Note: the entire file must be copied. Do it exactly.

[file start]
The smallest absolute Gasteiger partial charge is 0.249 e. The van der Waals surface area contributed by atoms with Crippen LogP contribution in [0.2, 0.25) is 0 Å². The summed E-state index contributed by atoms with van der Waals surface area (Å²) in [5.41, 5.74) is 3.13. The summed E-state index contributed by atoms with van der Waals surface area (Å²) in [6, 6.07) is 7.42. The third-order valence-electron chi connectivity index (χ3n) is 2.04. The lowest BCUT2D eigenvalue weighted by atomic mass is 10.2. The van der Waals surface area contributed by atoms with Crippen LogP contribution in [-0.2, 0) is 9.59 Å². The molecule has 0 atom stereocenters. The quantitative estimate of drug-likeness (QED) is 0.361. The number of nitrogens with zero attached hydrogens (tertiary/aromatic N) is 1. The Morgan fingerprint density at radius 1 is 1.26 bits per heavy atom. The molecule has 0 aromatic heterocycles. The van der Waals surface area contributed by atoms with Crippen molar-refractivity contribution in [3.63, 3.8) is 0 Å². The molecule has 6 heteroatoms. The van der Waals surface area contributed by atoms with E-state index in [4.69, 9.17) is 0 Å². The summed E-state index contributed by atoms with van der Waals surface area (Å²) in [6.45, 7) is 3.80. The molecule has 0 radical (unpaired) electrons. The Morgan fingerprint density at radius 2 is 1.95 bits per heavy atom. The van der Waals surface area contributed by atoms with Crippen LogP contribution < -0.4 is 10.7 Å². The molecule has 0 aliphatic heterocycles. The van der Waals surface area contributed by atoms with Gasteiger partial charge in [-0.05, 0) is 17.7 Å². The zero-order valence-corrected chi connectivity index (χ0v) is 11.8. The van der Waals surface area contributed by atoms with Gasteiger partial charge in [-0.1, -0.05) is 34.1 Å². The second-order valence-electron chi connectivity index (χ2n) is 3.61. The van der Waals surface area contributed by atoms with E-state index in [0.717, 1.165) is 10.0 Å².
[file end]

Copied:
The smallest absolute Gasteiger partial charge is 0.249 e. The van der Waals surface area contributed by atoms with Crippen LogP contribution in [0.2, 0.25) is 0 Å². The summed E-state index contributed by atoms with van der Waals surface area (Å²) in [5.41, 5.74) is 3.13. The summed E-state index contributed by atoms with van der Waals surface area (Å²) in [6, 6.07) is 7.42. The third-order valence-electron chi connectivity index (χ3n) is 2.04. The lowest BCUT2D eigenvalue weighted by atomic mass is 10.2. The van der Waals surface area contributed by atoms with Crippen LogP contribution in [-0.2, 0) is 9.59 Å². The molecule has 0 atom stereocenters. The quantitative estimate of drug-likeness (QED) is 0.361. The number of nitrogens with zero attached hydrogens (tertiary/aromatic N) is 1. The Morgan fingerprint density at radius 1 is 1.26 bits per heavy atom. The molecule has 0 aromatic heterocycles. The van der Waals surface area contributed by atoms with Crippen molar-refractivity contribution in [3.63, 3.8) is 0 Å². The molecule has 6 heteroatoms. The van der Waals surface area contributed by atoms with E-state index in [4.69, 9.17) is 0 Å². The summed E-state index contributed by atoms with van der Waals surface area (Å²) in [6.45, 7) is 3.80. The molecule has 0 radical (unpaired) electrons. The Morgan fingerprint density at radius 2 is 1.95 bits per heavy atom. The van der Waals surface area contributed by atoms with Crippen LogP contribution < -0.4 is 10.7 Å². The molecule has 0 aliphatic heterocycles. The van der Waals surface area contributed by atoms with Gasteiger partial charge in [-0.05, 0) is 17.7 Å². The zero-order valence-corrected chi connectivity index (χ0v) is 11.8. The van der Waals surface area contributed by atoms with Gasteiger partial charge in [-0.1, -0.05) is 34.1 Å². The second-order valence-electron chi connectivity index (χ2n) is 3.61. The van der Waals surface area contributed by atoms with E-state index in [0.717, 1.165) is 10.0 Å².